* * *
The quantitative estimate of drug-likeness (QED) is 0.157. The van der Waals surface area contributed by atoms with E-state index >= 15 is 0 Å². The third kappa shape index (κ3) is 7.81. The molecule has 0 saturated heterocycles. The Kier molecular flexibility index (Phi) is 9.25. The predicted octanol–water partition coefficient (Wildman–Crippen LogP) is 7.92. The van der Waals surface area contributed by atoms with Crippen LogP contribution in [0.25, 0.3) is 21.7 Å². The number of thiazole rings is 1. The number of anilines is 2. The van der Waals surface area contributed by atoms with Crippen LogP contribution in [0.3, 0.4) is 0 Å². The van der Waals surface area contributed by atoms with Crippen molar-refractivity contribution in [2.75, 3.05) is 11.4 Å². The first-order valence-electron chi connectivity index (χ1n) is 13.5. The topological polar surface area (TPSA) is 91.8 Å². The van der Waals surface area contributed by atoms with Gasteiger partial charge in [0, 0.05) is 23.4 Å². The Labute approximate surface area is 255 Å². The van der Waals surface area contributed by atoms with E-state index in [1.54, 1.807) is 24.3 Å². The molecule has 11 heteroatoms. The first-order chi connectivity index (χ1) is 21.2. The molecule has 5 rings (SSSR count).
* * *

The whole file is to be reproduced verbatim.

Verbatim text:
The quantitative estimate of drug-likeness (QED) is 0.157. The van der Waals surface area contributed by atoms with E-state index >= 15 is 0 Å². The third kappa shape index (κ3) is 7.81. The molecule has 0 saturated heterocycles. The Kier molecular flexibility index (Phi) is 9.25. The predicted octanol–water partition coefficient (Wildman–Crippen LogP) is 7.92. The van der Waals surface area contributed by atoms with Crippen LogP contribution in [0.25, 0.3) is 21.7 Å². The number of thiazole rings is 1. The number of anilines is 2. The van der Waals surface area contributed by atoms with Crippen LogP contribution in [0.3, 0.4) is 0 Å². The van der Waals surface area contributed by atoms with Crippen molar-refractivity contribution in [2.75, 3.05) is 11.4 Å². The first-order valence-electron chi connectivity index (χ1n) is 13.5. The topological polar surface area (TPSA) is 91.8 Å². The van der Waals surface area contributed by atoms with Gasteiger partial charge in [0, 0.05) is 23.4 Å². The Labute approximate surface area is 255 Å². The van der Waals surface area contributed by atoms with E-state index in [1.54, 1.807) is 24.3 Å². The molecule has 11 heteroatoms. The first-order chi connectivity index (χ1) is 21.2. The molecule has 5 rings (SSSR count).